$transform as (function(item()*, function(*)+) as item()*),
    $templates as function(*)+)
{
    <div class="atom:content"
         xmlns="http://www.w3.org/1999/xhtml">
      <h2>{$entry/atom:title/text()}</h2>
      <div class="atom:content">
      {$entry/atom:content/text()}
      </div>
      {for $child in $entry/*
       return $transform($child, $templates)}
    </div>
};

Finally, the client invokes the transform function for the first time, passing as first argument an instance of an Atom feed to be converted and as second argument the templates as parameters.

(: Display the Atom feed :)
let $feed := local:get-feed()
return algo:transform($feed, tohtml:get-templates());      
    

Implementation Considerations

In the previous section, we have introduce one possible implementation of Translator. In this section, we consider some alternative implementation aspects.

  • Consideration 1: This pattern is based on functional parametrization therefore XQuery 1.1 is required to implement Translator.

  • Consideration 2: The transform function can vary. In our implementation, if the given input hasn't been matched by any template, it stops the process. However, alternative implementation of the transform function may look at the children of the XDM input.

  • Consideration 3: If an apply function invokes the transform function, it may invoke it with a different implementation of the transform function than the one received as parameter. The same variation can apply for the templates passed as parameter to the transform function.

Conclusion

By implementing Use Case 2 (Sec. 2) using Translator, we have improved the application on the following perspectives:

  • Independent modules can collaborate easily on the same XDM instance.

  • Extending transformations is easy. With Translator, templates are loosely coupled. New templates can be introduced without affecting the others.

In conclusion, use Translator if you want to:
  • Bring the XSLT programing paradigm to XQuery.

  • Transform and/or interpret an heterogeneous XML document with a modular partitioning of the function involved.

Strategy

In this section, we present the design and implementation of parts of the AtomPub server (see Section 2). Specifically, we discuss the module that is responsible for retrieving and storing and Atom entry posted to the server.

If an Atom entry is posted to the server, the server must store it and add it to the Atom feed. For example, Feeds can be stored in the file system or in a transaction-enabled XML database (i.e. in XQuery collections backed by the database). Coupling the AtomPub server module to a specific storage module is not desirable for the following reasons:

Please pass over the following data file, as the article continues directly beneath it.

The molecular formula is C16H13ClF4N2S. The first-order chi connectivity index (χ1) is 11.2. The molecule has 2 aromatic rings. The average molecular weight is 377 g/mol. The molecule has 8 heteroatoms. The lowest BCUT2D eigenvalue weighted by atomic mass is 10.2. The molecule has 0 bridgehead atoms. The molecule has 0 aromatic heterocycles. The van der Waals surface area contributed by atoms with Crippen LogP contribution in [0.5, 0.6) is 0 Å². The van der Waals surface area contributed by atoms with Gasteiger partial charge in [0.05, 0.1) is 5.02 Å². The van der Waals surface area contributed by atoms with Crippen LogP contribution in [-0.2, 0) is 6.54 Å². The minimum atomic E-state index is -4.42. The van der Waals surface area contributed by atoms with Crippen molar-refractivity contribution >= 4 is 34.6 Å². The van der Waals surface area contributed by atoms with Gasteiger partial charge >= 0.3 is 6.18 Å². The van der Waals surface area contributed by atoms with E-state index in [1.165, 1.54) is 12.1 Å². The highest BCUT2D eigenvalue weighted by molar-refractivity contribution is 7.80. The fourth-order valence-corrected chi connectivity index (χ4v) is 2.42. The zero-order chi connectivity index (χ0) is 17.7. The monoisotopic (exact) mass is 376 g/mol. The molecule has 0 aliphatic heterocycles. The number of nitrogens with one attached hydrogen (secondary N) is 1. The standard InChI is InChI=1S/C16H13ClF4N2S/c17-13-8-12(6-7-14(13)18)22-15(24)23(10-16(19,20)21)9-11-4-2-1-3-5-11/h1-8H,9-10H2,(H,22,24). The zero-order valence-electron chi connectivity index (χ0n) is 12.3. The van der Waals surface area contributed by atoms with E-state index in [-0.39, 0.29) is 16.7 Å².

• If the AtomPub server is depending on many storage modules, the code base becomes larger and harder to maintain.

  • Storage modules often depend on the environment. For example, different databases are available on different platforms.

This problem can be solved by encapsulating each available storage algorithm in a function item. Such a particular implementation of a functionality is called a Strategy. The intent of the Strategy Pattern is as follows:

Define a family of algorithms, encapsulate each one, and make them interchangeable. Strategy lets the algorithm implementations vary independently from clients that use it. [Gamma1994].

Description

In order to implement our use case with the Strategy Pattern, we have to decouple the AtomPub operations from the storage operations. Therefore, we call the AtomPub operations passing a function item encapsulating the storage Strategy as parameter. Strategy defines the following participants (cf. Gamma1994):

  • Strategy: Interface and functionality implicitly defined by the ContextFunction. This interface applies to all ConcreteStrategy implementations.

  • ConcreteStrategy: A specific implementation of a commonly defined Strategy.

  • ContextFunction: Is called with a ConcreteStrategy and all required data as parameters. For example, the ContextFunction atompub:post is called with the concrete filesystem storage strategy as parameter.

  • Context: Imports a ConcreteStrategy to use and passes it to the ContextFunction as parameter.

ContextFunction and ConcreteStrategy interact to implement the Strategy chosen by the server. A ContextFunction may pass all data required to the ConcreteStrategy at runtime. The client creates and passes a ConcreteStrategy to a ContextFunction.

4

png image ../../../vol5/graphics/Candillon01/Candillon01-004.png

Structure of the Strategy Pattern.

In Figure 4, the atompub:post function is responsible for creating a new Atom entry. The create-strategy argument is a function item that encapsulates the functionality to store an entry. Therefore, it represents a concrete Strategy that stores the entry, for example in a collection. Different concrete storage strategies are implemented within different modules that have no dependencies with the AtomPub server module. For instance, atompub:post could use one of these strategies:

  • File System Store: implements the storage of entries on the file system. I/O operations on the file system are based on Zorba file API [XQDDF].

  • Collection Store: implements the storage of entries within collections. This implementation is based on the XQuery Data Definition Facility [XQUF].

  • REST Store: implements a remote storage of entries through a REST API. This store is based on EXPath HTTP Client [HTTPClient].